In the case of PLL, the additional demand, amounting to one million tonnes (MT), over and above the 2.5 MT which the company has already booked from Qatar, surprisingly comes from power and fertiliser companies. For the first year, PLL had contracted to sell gas to non-fertiliser and non-power based companies, when ideally it should have been the other way round.
While companies such as PLL may have got the first movers advantage on the LNG front in India, one does not know whether the spot market would offer a good price. It can be low, but it can be high as well. The former would be great news but if it is the latter, it is the power and fertiliser companies which would stand to lose.
More importantly, if power and fertiliser companies still go ahead and buy this LNG (for instance, due to domestic shortfall), it is the final consumer that would have to take the hit. This spot buy could well be a one-off case. This is not to suggest that spot buying should be avoided, but rather that spot buying should be limited to small users of gas. But for that, proper planning and estimates for gas are of paramount importance. At present, despite being energy deficient, India is not seen as a big gas market.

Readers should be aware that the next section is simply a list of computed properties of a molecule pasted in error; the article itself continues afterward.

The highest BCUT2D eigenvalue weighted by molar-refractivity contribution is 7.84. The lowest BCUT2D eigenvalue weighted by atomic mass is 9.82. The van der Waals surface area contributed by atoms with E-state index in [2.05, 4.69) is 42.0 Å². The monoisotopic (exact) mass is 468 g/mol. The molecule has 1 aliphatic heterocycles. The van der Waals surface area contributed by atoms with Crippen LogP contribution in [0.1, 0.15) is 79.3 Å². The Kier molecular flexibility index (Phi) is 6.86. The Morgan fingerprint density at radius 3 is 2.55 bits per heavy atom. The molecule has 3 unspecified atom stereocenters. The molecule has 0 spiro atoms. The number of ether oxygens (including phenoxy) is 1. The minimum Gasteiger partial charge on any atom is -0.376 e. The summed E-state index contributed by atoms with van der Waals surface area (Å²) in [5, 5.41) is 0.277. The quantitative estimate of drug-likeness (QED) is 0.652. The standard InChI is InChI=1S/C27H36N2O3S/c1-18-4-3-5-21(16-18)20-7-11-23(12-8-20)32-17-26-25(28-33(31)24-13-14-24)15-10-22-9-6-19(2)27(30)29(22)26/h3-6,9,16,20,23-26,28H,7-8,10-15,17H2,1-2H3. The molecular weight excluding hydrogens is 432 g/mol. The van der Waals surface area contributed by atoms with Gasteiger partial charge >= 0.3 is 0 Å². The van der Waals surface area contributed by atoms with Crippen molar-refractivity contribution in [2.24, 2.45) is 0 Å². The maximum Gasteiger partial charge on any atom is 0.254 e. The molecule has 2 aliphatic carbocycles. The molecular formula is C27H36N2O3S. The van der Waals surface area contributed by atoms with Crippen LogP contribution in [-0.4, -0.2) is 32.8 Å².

Unlike countries such as Japan and China, we cannot dictate the gas market and for a long time will continue to be price takers. At least a well thought-out strategy would enable us to carve out a niche in the international gas market.